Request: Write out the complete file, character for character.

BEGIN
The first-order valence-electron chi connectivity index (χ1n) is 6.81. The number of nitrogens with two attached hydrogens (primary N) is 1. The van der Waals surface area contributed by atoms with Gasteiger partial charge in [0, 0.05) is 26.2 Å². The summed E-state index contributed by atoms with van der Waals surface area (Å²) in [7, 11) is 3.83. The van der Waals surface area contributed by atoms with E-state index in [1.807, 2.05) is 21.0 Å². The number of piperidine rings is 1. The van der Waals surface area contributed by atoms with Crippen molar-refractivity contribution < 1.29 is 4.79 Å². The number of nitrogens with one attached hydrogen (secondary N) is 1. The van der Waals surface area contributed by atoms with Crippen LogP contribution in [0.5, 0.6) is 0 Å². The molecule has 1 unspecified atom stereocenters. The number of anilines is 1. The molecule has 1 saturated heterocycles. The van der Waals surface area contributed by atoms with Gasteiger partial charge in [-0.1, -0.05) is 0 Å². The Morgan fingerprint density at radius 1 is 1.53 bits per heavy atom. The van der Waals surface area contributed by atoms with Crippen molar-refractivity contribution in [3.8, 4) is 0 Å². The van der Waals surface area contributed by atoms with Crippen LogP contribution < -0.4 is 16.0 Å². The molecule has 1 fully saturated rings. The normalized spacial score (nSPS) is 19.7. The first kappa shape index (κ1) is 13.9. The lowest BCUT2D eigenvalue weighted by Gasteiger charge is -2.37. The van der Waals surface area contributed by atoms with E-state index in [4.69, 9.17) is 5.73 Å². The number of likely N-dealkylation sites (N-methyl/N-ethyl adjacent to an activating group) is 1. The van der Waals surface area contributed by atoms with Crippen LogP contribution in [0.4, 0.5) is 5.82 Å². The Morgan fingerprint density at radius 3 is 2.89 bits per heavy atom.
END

The first-order valence-electron chi connectivity index (χ1n) is 6.81. The number of nitrogens with two attached hydrogens (primary N) is 1. The van der Waals surface area contributed by atoms with Gasteiger partial charge in [0, 0.05) is 26.2 Å². The summed E-state index contributed by atoms with van der Waals surface area (Å²) in [7, 11) is 3.83. The van der Waals surface area contributed by atoms with E-state index in [1.807, 2.05) is 21.0 Å². The number of piperidine rings is 1. The van der Waals surface area contributed by atoms with Crippen molar-refractivity contribution < 1.29 is 4.79 Å². The number of nitrogens with one attached hydrogen (secondary N) is 1. The van der Waals surface area contributed by atoms with Crippen LogP contribution in [0.5, 0.6) is 0 Å². The molecule has 1 unspecified atom stereocenters. The number of anilines is 1. The molecule has 1 saturated heterocycles. The van der Waals surface area contributed by atoms with Gasteiger partial charge in [-0.1, -0.05) is 0 Å². The Morgan fingerprint density at radius 1 is 1.53 bits per heavy atom. The van der Waals surface area contributed by atoms with Crippen molar-refractivity contribution in [3.8, 4) is 0 Å². The van der Waals surface area contributed by atoms with Crippen LogP contribution < -0.4 is 16.0 Å². The molecule has 1 fully saturated rings. The normalized spacial score (nSPS) is 19.7. The first kappa shape index (κ1) is 13.9. The lowest BCUT2D eigenvalue weighted by Gasteiger charge is -2.37. The van der Waals surface area contributed by atoms with E-state index in [4.69, 9.17) is 5.73 Å². The number of likely N-dealkylation sites (N-methyl/N-ethyl adjacent to an activating group) is 1. The van der Waals surface area contributed by atoms with Crippen LogP contribution in [0.4, 0.5) is 5.82 Å². The Morgan fingerprint density at radius 3 is 2.89 bits per heavy atom.